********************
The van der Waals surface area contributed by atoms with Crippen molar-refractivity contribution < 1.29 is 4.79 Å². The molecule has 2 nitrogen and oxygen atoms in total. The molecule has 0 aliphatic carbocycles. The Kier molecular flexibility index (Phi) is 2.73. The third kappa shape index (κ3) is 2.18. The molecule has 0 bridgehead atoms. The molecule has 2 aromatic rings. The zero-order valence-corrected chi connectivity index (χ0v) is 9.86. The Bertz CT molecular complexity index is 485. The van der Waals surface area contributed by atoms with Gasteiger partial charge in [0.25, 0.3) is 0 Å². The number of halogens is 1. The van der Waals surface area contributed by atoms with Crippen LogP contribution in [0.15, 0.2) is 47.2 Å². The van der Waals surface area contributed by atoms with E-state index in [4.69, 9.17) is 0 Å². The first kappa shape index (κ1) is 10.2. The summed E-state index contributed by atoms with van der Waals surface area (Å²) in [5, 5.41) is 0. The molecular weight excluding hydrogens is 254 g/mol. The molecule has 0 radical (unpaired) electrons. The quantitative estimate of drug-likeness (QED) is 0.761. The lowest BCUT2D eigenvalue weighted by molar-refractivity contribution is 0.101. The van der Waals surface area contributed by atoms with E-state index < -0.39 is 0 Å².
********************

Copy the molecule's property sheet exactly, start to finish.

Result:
The van der Waals surface area contributed by atoms with Crippen molar-refractivity contribution < 1.29 is 4.79 Å². The molecule has 2 nitrogen and oxygen atoms in total. The molecule has 0 aliphatic carbocycles. The Kier molecular flexibility index (Phi) is 2.73. The third kappa shape index (κ3) is 2.18. The molecule has 0 bridgehead atoms. The molecule has 2 aromatic rings. The zero-order valence-corrected chi connectivity index (χ0v) is 9.86. The Bertz CT molecular complexity index is 485. The van der Waals surface area contributed by atoms with Gasteiger partial charge in [0.25, 0.3) is 0 Å². The number of halogens is 1. The van der Waals surface area contributed by atoms with Crippen LogP contribution in [0.15, 0.2) is 47.2 Å². The van der Waals surface area contributed by atoms with E-state index in [4.69, 9.17) is 0 Å². The first kappa shape index (κ1) is 10.2. The summed E-state index contributed by atoms with van der Waals surface area (Å²) in [5, 5.41) is 0. The molecular weight excluding hydrogens is 254 g/mol. The molecule has 0 radical (unpaired) electrons. The quantitative estimate of drug-likeness (QED) is 0.761. The lowest BCUT2D eigenvalue weighted by molar-refractivity contribution is 0.101. The van der Waals surface area contributed by atoms with E-state index < -0.39 is 0 Å².